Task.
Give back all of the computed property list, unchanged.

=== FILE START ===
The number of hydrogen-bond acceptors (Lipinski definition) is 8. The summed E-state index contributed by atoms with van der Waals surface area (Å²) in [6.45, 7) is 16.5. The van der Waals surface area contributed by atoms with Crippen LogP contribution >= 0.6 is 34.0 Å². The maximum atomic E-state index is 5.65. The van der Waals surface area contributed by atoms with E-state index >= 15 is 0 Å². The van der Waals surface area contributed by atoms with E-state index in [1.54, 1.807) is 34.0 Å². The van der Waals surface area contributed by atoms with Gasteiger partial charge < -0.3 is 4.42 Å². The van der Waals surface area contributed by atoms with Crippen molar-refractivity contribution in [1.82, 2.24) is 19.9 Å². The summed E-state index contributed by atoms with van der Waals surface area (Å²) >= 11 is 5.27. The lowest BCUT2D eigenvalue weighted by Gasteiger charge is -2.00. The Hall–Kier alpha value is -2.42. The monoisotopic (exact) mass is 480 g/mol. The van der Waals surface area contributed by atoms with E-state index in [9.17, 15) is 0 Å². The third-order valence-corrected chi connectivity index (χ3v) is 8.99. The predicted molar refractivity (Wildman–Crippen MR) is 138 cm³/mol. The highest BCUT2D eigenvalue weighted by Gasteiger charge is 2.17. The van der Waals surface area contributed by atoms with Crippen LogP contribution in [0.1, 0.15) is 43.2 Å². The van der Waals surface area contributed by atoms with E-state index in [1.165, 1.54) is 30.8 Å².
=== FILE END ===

The number of hydrogen-bond acceptors (Lipinski definition) is 8. The summed E-state index contributed by atoms with van der Waals surface area (Å²) in [6.45, 7) is 16.5. The van der Waals surface area contributed by atoms with Crippen LogP contribution >= 0.6 is 34.0 Å². The maximum atomic E-state index is 5.65. The van der Waals surface area contributed by atoms with E-state index >= 15 is 0 Å². The van der Waals surface area contributed by atoms with E-state index in [1.54, 1.807) is 34.0 Å². The van der Waals surface area contributed by atoms with Gasteiger partial charge < -0.3 is 4.42 Å². The van der Waals surface area contributed by atoms with Crippen molar-refractivity contribution in [1.82, 2.24) is 19.9 Å². The summed E-state index contributed by atoms with van der Waals surface area (Å²) >= 11 is 5.27. The lowest BCUT2D eigenvalue weighted by Gasteiger charge is -2.00. The Hall–Kier alpha value is -2.42. The monoisotopic (exact) mass is 480 g/mol. The van der Waals surface area contributed by atoms with E-state index in [9.17, 15) is 0 Å². The third-order valence-corrected chi connectivity index (χ3v) is 8.99. The predicted molar refractivity (Wildman–Crippen MR) is 138 cm³/mol. The highest BCUT2D eigenvalue weighted by Gasteiger charge is 2.17. The van der Waals surface area contributed by atoms with Crippen LogP contribution in [0.1, 0.15) is 43.2 Å². The van der Waals surface area contributed by atoms with E-state index in [1.165, 1.54) is 30.8 Å².